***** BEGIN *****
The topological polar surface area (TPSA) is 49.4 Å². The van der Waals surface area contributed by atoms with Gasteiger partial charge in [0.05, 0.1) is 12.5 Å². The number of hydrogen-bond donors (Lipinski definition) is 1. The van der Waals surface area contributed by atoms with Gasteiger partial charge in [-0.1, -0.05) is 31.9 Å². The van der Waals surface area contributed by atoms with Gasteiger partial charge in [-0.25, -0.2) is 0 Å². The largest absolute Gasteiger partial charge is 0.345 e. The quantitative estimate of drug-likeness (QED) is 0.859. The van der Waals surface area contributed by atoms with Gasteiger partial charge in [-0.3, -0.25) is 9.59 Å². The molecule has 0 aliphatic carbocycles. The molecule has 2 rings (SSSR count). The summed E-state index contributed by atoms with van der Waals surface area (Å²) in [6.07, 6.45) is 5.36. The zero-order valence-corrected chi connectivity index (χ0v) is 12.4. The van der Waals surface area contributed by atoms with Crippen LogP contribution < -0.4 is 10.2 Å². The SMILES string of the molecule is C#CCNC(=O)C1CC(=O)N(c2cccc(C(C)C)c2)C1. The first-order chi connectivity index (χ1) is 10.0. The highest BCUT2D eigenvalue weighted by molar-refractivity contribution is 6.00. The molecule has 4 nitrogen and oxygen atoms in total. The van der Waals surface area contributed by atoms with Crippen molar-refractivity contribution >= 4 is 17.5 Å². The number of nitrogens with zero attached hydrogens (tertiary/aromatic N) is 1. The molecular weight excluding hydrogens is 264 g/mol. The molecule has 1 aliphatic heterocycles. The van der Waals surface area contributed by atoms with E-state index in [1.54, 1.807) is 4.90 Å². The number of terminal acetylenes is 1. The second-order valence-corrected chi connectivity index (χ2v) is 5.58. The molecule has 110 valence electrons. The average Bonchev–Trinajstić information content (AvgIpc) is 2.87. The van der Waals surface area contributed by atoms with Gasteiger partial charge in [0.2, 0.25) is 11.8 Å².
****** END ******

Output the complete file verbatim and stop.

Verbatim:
The topological polar surface area (TPSA) is 49.4 Å². The van der Waals surface area contributed by atoms with Gasteiger partial charge in [0.05, 0.1) is 12.5 Å². The number of hydrogen-bond donors (Lipinski definition) is 1. The van der Waals surface area contributed by atoms with Gasteiger partial charge in [-0.1, -0.05) is 31.9 Å². The van der Waals surface area contributed by atoms with Gasteiger partial charge in [-0.25, -0.2) is 0 Å². The largest absolute Gasteiger partial charge is 0.345 e. The quantitative estimate of drug-likeness (QED) is 0.859. The van der Waals surface area contributed by atoms with Gasteiger partial charge in [-0.3, -0.25) is 9.59 Å². The molecule has 0 aliphatic carbocycles. The molecule has 2 rings (SSSR count). The summed E-state index contributed by atoms with van der Waals surface area (Å²) in [6.07, 6.45) is 5.36. The zero-order valence-corrected chi connectivity index (χ0v) is 12.4. The van der Waals surface area contributed by atoms with Crippen LogP contribution < -0.4 is 10.2 Å². The SMILES string of the molecule is C#CCNC(=O)C1CC(=O)N(c2cccc(C(C)C)c2)C1. The first-order chi connectivity index (χ1) is 10.0. The highest BCUT2D eigenvalue weighted by molar-refractivity contribution is 6.00. The molecule has 4 nitrogen and oxygen atoms in total. The van der Waals surface area contributed by atoms with Crippen molar-refractivity contribution >= 4 is 17.5 Å². The number of nitrogens with zero attached hydrogens (tertiary/aromatic N) is 1. The molecular weight excluding hydrogens is 264 g/mol. The molecule has 1 aliphatic heterocycles. The van der Waals surface area contributed by atoms with E-state index in [1.54, 1.807) is 4.90 Å². The number of terminal acetylenes is 1. The second-order valence-corrected chi connectivity index (χ2v) is 5.58. The molecule has 110 valence electrons. The average Bonchev–Trinajstić information content (AvgIpc) is 2.87. The van der Waals surface area contributed by atoms with Gasteiger partial charge in [0.2, 0.25) is 11.8 Å².